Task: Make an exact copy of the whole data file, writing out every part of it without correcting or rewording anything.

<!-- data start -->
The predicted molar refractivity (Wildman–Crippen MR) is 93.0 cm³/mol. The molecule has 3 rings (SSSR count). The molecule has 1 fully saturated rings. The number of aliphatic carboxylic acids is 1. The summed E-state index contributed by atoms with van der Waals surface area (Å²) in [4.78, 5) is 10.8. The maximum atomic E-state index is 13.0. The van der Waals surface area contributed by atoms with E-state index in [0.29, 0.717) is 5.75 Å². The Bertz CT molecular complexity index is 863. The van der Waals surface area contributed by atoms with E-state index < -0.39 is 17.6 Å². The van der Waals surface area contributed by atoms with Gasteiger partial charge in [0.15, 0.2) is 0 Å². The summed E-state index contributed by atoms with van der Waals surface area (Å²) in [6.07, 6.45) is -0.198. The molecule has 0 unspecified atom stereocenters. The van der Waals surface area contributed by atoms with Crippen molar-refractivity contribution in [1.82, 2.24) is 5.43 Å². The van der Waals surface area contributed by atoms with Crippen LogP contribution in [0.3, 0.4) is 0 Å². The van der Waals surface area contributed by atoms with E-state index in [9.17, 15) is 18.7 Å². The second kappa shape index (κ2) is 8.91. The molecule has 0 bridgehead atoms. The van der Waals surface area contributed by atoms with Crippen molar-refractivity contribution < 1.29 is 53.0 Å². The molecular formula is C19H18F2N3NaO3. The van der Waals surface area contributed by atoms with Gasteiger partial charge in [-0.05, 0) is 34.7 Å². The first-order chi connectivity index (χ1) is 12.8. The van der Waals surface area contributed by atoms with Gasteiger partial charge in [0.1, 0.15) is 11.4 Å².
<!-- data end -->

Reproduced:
The predicted molar refractivity (Wildman–Crippen MR) is 93.0 cm³/mol. The molecule has 3 rings (SSSR count). The molecule has 1 fully saturated rings. The number of aliphatic carboxylic acids is 1. The summed E-state index contributed by atoms with van der Waals surface area (Å²) in [4.78, 5) is 10.8. The maximum atomic E-state index is 13.0. The van der Waals surface area contributed by atoms with E-state index in [0.29, 0.717) is 5.75 Å². The Bertz CT molecular complexity index is 863. The van der Waals surface area contributed by atoms with E-state index < -0.39 is 17.6 Å². The van der Waals surface area contributed by atoms with Gasteiger partial charge in [0.15, 0.2) is 0 Å². The summed E-state index contributed by atoms with van der Waals surface area (Å²) in [6.07, 6.45) is -0.198. The molecule has 0 unspecified atom stereocenters. The van der Waals surface area contributed by atoms with Crippen molar-refractivity contribution in [1.82, 2.24) is 5.43 Å². The van der Waals surface area contributed by atoms with Crippen LogP contribution in [0.3, 0.4) is 0 Å². The van der Waals surface area contributed by atoms with E-state index in [9.17, 15) is 18.7 Å². The second kappa shape index (κ2) is 8.91. The molecule has 0 bridgehead atoms. The van der Waals surface area contributed by atoms with Crippen molar-refractivity contribution < 1.29 is 53.0 Å². The molecular formula is C19H18F2N3NaO3. The van der Waals surface area contributed by atoms with Gasteiger partial charge in [-0.05, 0) is 34.7 Å². The first-order chi connectivity index (χ1) is 12.8. The van der Waals surface area contributed by atoms with Gasteiger partial charge in [0.1, 0.15) is 11.4 Å².